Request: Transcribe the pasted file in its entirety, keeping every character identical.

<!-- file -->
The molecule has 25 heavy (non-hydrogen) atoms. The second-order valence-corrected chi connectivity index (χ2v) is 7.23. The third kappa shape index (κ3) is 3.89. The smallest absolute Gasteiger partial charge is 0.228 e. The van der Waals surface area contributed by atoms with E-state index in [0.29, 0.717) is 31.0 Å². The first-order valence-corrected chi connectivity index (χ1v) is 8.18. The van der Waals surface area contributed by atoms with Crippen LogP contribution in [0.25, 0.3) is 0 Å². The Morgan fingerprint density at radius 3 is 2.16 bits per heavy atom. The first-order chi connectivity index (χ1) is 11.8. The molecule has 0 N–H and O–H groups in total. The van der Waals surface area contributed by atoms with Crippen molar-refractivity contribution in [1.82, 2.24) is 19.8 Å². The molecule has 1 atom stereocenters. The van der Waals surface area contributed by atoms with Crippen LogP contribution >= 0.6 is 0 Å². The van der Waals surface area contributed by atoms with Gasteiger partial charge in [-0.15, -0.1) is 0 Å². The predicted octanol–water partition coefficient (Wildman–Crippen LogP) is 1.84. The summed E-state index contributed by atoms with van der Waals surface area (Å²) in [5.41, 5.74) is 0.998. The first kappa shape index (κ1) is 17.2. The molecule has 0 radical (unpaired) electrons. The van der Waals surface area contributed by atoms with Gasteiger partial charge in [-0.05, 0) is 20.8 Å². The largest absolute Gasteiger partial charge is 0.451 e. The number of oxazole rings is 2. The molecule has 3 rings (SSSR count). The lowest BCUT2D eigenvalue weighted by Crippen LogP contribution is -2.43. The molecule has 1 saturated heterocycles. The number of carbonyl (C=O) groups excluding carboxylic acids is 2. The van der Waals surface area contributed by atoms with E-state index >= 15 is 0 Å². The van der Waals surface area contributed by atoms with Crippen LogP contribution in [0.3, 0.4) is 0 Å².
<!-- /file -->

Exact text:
The molecule has 25 heavy (non-hydrogen) atoms. The second-order valence-corrected chi connectivity index (χ2v) is 7.23. The third kappa shape index (κ3) is 3.89. The smallest absolute Gasteiger partial charge is 0.228 e. The van der Waals surface area contributed by atoms with E-state index in [0.29, 0.717) is 31.0 Å². The first-order valence-corrected chi connectivity index (χ1v) is 8.18. The van der Waals surface area contributed by atoms with Crippen LogP contribution in [0.25, 0.3) is 0 Å². The Morgan fingerprint density at radius 3 is 2.16 bits per heavy atom. The first-order chi connectivity index (χ1) is 11.8. The molecule has 0 N–H and O–H groups in total. The van der Waals surface area contributed by atoms with Crippen molar-refractivity contribution in [1.82, 2.24) is 19.8 Å². The molecule has 1 atom stereocenters. The van der Waals surface area contributed by atoms with Crippen LogP contribution >= 0.6 is 0 Å². The van der Waals surface area contributed by atoms with Gasteiger partial charge in [-0.15, -0.1) is 0 Å². The predicted octanol–water partition coefficient (Wildman–Crippen LogP) is 1.84. The summed E-state index contributed by atoms with van der Waals surface area (Å²) in [5.41, 5.74) is 0.998. The first kappa shape index (κ1) is 17.2. The molecule has 0 radical (unpaired) electrons. The van der Waals surface area contributed by atoms with Gasteiger partial charge in [-0.05, 0) is 20.8 Å². The largest absolute Gasteiger partial charge is 0.451 e. The number of oxazole rings is 2. The molecule has 3 rings (SSSR count). The lowest BCUT2D eigenvalue weighted by Crippen LogP contribution is -2.43. The molecule has 1 saturated heterocycles. The number of carbonyl (C=O) groups excluding carboxylic acids is 2. The van der Waals surface area contributed by atoms with E-state index >= 15 is 0 Å². The van der Waals surface area contributed by atoms with Crippen LogP contribution in [0.3, 0.4) is 0 Å².